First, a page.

Plaza Nueva: We used Plaza Nueva as our home-base when exploring the city center of Granada. It is a beautiful plaza at the base of the Albaicín with plenty of nearby restaurants and tapas bars.

Catedral de Granada: This is a beautiful cathedral right in the heart of Granada. The cathedral was built after Granada was taken from Musilm rule in 1492 and the architecture exhibits renaissance and baroque influence. The Royal Chapel of Granada is connected to the cathedral and is the burial site of Ferdinand and Isabella.

Alcaicería: Historically the Great Bazaar of Granada selling Arabic silks, spices, and other goods, the Alcaicería is now home to narrow alleys of souvenir stalls. You can find a variety of painted ceramics, wooden inlay items, silks, and trinkets galore. Located right next to the Cathedral, it makes for a convenient stop along you tour of Granada.

Planning Your Trip

Accommodation – We enjoyed staying at Airbnbs across Spain which was perfect for sleeping multiple people and having a place to prepare meals. Check out where we stayed in Madrid, Sevilla, and Cordoba.

Food – There is so much incredible food to try in Spain, so make sure you taste a variety of options, specifically what is local to each region or city you are visiting. The number one food most people think of when they think of Spain is, of course, Paella. We learned during our cooking class in Sevilla that the only true Valencian Paella is made with chicken and rabbit. If there is seafood or chorizo, it is not Paella! Be on the lookout for Paella imposters. Be sure to also try the famous Jamón Ibérico, made from acorn fed pigs. Some of my other favorite foods are Spanish omelet (more like egg and potato frittata), Pementos de Padrón (charred peppers, not the spicy kind), churros con chocolate (the chocolate is not like American hot chocolate, it’s for dipping not drinking), and any and all tapas! As for drinks, definitely try the local Spanish wines and Sangria if you are at someone’s house or a party. Spaniards don’t order Sangria when they’re out at a bar. It is to be made at home for special occasions, Sunday barbecues, etc.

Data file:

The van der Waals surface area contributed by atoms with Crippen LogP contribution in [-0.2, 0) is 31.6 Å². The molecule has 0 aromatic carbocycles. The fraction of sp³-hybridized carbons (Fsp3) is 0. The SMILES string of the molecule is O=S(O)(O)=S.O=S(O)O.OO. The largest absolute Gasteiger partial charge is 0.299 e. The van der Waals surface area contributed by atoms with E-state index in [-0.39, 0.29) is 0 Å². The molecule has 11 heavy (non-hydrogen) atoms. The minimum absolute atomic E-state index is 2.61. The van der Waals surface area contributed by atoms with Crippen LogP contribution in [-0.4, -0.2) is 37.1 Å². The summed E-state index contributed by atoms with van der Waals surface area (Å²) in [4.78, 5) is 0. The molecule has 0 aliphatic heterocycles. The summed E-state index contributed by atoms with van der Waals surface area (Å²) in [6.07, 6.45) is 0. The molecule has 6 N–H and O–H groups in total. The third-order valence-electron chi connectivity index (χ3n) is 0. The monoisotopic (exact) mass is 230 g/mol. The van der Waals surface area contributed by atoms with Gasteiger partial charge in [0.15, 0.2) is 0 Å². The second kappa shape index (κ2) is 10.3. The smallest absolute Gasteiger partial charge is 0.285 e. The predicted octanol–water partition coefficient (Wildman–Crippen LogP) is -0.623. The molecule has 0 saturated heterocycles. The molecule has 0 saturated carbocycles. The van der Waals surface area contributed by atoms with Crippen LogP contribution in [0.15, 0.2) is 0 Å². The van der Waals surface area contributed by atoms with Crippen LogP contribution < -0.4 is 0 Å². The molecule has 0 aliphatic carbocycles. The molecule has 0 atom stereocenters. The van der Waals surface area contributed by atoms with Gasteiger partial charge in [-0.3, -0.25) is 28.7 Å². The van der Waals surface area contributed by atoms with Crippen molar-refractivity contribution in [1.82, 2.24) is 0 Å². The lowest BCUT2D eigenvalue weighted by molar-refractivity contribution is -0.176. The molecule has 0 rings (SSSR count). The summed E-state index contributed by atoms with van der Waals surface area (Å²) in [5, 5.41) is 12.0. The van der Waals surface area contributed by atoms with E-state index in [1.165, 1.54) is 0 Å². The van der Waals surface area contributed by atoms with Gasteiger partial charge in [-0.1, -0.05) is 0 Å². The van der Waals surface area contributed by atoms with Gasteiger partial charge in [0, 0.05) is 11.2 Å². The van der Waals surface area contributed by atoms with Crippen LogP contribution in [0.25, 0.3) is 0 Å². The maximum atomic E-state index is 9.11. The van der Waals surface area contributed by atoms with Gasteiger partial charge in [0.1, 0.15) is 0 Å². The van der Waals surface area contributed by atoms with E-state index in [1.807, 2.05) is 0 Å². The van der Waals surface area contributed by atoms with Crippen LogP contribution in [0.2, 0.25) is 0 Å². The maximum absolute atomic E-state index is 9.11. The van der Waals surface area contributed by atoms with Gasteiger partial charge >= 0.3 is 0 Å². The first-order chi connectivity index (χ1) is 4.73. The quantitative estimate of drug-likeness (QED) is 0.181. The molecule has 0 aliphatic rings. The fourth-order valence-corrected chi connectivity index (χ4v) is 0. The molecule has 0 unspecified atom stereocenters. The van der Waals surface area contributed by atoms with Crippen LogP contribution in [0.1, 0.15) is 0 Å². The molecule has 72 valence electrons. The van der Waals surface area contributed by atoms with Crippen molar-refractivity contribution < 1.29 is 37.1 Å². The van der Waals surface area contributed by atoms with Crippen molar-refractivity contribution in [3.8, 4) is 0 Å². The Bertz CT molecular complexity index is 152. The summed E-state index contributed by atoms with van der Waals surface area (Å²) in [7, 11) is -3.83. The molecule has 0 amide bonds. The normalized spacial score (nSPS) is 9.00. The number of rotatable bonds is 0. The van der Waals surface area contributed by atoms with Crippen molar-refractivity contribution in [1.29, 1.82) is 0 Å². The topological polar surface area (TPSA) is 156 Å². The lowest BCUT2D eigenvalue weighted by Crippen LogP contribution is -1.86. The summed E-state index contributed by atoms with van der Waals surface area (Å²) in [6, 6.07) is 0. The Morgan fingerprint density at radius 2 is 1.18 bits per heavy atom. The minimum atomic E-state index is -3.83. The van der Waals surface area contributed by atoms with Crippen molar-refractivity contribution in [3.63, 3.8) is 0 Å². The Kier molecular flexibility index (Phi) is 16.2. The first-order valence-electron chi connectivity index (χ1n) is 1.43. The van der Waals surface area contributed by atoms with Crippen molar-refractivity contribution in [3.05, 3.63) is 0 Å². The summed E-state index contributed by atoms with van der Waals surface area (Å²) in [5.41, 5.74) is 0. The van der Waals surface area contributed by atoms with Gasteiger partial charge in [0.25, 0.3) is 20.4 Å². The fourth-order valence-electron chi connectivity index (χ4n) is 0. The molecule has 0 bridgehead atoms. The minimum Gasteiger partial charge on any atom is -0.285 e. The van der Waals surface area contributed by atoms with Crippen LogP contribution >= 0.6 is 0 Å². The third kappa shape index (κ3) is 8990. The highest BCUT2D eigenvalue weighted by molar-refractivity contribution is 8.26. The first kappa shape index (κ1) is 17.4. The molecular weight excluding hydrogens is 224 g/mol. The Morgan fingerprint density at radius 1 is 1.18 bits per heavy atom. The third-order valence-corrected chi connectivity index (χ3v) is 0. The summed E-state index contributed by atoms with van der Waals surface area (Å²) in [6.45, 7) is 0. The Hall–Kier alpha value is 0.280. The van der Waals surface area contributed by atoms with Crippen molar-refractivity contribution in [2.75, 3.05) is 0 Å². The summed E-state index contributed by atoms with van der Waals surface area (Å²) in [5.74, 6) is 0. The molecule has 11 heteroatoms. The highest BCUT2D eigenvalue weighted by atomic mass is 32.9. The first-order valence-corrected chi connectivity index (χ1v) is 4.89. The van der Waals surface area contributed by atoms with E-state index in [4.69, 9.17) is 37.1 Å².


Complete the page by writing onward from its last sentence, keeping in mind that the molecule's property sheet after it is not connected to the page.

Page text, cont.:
Getting Around – We rented a car in Madrid to go from city to city, driving the beautiful Spanish countryside. This was a convenient option as we stayed at Airbnbs with parking, but it definitely takes a special skill to drive in the cities with the narrow roads, tight corners, and lack of parking. When we arrived in each city, we parked the car and left it there the whole time, mainly walking to get around. Sevilla, Córdoba, and Granada are very walkable, so if you are able, lace up your walking shoes and head out. There are some big hills in Granada so if you have difficulty with hills, I would recommend looking into the little red buses that are the local form of public transit. In Madrid, I recommend using the metro. The metro is fairly straightforward and we were able to navigate from where we stayed in the  Berruguete neighborhood to Puerta del Sol downtown getting on at the Estrecho stop.

My Spain Essentials

Top Experiences in Spain

Cooking Class in Sevilla We had a great time at an intimate and authentic cooking school, located in the Triana Market called Taller Andaluz de Cocina. We booked the class through Airbnb experiences and would highly recommend it! In the class, we prepared a four-course Spanish meal while sipping on homemade sangria and learning about Spanish food, culture, spices, and cooking.
Flamenco history lesson and performance in Granada Although Sevilla is thought to be the home of Flamenco, the truth is that flamenco is popular all over Spain and the styles practiced in the different areas are beautifully unique. In Granada, you will see aggressive, passionate flamenco. We took a flamenco appreciation class through Airbnb experiences, called ``Puro Flamenco`` that ended with a flamenco performance at the Jardines de Zoraya. In this class, we started at the host's apartment in the Albaicín. We talked about the history of flamenco while enjoying homemade tapas. Then we went to a nearby cueva (underground cave used for private flamenco expression) where we had a lesson in flamenco rhythm. Finally, we attended the show where we embraced our new knowledge to have a deeper understanding of the incredible performance.
Visit the Alhambra Seeing the Alhambra was by far the highlight of Granada. Tickets to visit the Alhambra sell out months in advance, so be sure to order yours early. Marvel at the art and architecture as you wander through this complex fortress of Islamic and Christian history. This is a sprawling palace with impressive grounds, so be sure to budget enough time (I'd recommend at least 5 hours) to thoroughly explore. There are audio tours available, but we used the written guide in the Rick Steves Travel book. You can't miss Spain's most visited tourist site.
Eat all the tapas Spain is famous for its culture of sharing many small plates called tapas. There are so many amazing tapas to try, unique to each city and region of Spain. Everywhere you go, I'd recommend sitting down at a local cafe, grabbing a bottle of wine, and trying a bunch of tapas you've never had before, and maybe a few of your favorites.